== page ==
Beginner's Luck

New Collector's First Engine Happens to be a 2 HP Sandwich

| April/May 2004

Sandwich MFG Nameplate

Showing serial no. A242999, this remarkably original Sandwich (except for the muffler and fuel tank) dates to 1924. It only took two hours to get it back in running condition. We should all be so lucky!

A few years ago, I got permission to hunt on the property of a gentleman who is sort of a hermit. After a couple years passed by, I began repairing things for him around his cranberry bogs. Out of curiosity, my dad, who was just getting interested in old engines, asked me to inquire if he had any hit-and-miss engines.

On my next visit, I relayed my father's question, and the man replied that he did indeed have an engine. I asked if he wanted to sell it, and he said, 'no.' I didn't give the engine much thought after that, but about six months later the gentleman asked me if my dad still wanted an engine. I said, 'yes.'

I told him I'd be back later with someone to help me put it in my truck, but he insisted that if I wanted it, I had to take right then. About an hour later I had the engine in my truck, and I asked him how much he wanted for it. He didn't want money. Instead, he asked me if I could get him a few Massachusetts license plates from 1900 to 1920, since that's what he collects.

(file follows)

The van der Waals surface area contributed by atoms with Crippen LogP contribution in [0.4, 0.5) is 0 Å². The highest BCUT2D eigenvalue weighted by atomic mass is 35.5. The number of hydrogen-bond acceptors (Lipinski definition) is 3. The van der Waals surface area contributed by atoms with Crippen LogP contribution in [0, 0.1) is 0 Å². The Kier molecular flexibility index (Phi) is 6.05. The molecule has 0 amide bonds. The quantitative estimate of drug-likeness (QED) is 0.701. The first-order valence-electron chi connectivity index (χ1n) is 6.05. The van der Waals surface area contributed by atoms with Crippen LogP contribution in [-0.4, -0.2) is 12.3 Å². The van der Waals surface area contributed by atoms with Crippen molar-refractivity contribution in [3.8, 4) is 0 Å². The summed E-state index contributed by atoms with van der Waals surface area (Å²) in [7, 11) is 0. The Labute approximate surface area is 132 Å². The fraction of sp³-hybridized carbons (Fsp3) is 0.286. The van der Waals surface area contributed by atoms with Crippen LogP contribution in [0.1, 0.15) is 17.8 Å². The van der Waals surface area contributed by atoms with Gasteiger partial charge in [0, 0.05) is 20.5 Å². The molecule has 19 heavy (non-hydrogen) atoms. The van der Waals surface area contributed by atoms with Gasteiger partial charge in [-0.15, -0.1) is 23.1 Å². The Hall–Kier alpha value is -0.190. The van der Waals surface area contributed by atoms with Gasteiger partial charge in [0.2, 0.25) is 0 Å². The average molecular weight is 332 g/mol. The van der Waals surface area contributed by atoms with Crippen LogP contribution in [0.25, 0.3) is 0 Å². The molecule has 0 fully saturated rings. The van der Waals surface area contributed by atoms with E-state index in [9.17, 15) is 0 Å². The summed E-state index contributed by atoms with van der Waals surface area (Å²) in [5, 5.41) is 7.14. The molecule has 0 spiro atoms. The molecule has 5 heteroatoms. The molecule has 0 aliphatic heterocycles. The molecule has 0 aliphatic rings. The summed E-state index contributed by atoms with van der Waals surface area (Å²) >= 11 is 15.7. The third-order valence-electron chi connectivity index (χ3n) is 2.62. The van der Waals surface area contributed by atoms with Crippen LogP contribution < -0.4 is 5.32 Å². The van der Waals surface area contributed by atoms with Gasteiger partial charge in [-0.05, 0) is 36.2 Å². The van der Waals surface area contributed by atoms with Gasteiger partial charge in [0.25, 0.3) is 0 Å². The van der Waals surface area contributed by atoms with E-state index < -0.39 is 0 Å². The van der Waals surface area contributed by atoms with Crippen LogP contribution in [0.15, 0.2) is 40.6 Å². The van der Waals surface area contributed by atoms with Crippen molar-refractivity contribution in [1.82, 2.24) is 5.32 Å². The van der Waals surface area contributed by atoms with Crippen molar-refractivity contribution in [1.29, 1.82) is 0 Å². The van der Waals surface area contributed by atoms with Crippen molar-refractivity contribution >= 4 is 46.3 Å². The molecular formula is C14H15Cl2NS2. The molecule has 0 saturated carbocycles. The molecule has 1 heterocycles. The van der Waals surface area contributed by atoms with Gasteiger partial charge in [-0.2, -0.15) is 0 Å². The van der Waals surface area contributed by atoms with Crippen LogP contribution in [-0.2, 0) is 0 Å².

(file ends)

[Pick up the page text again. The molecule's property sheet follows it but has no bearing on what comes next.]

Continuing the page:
Before I left, he told me the engine had always been kept inside and was originally used to run the shakers and the conveyor belts for the cranberry operation, and that it hadn't been started in years. It's a Sandwich 2 HP with a tulip-top hopper, and it appears to have all the original pin striping and labeling on it. The gentleman told me the only thing not original to the engine was the gas tank and the muffler.

I drove straight to my dad's house, walked in and told him, 'you owe me big time.' He asked what I meant, and I told him I had a one-lunger in my truck for him. His eyes lit up, and he rushed right out to see it. My father was like a little kid at Christmas time. My mom said he couldn't sleep that night, because he kept thinking of the engine.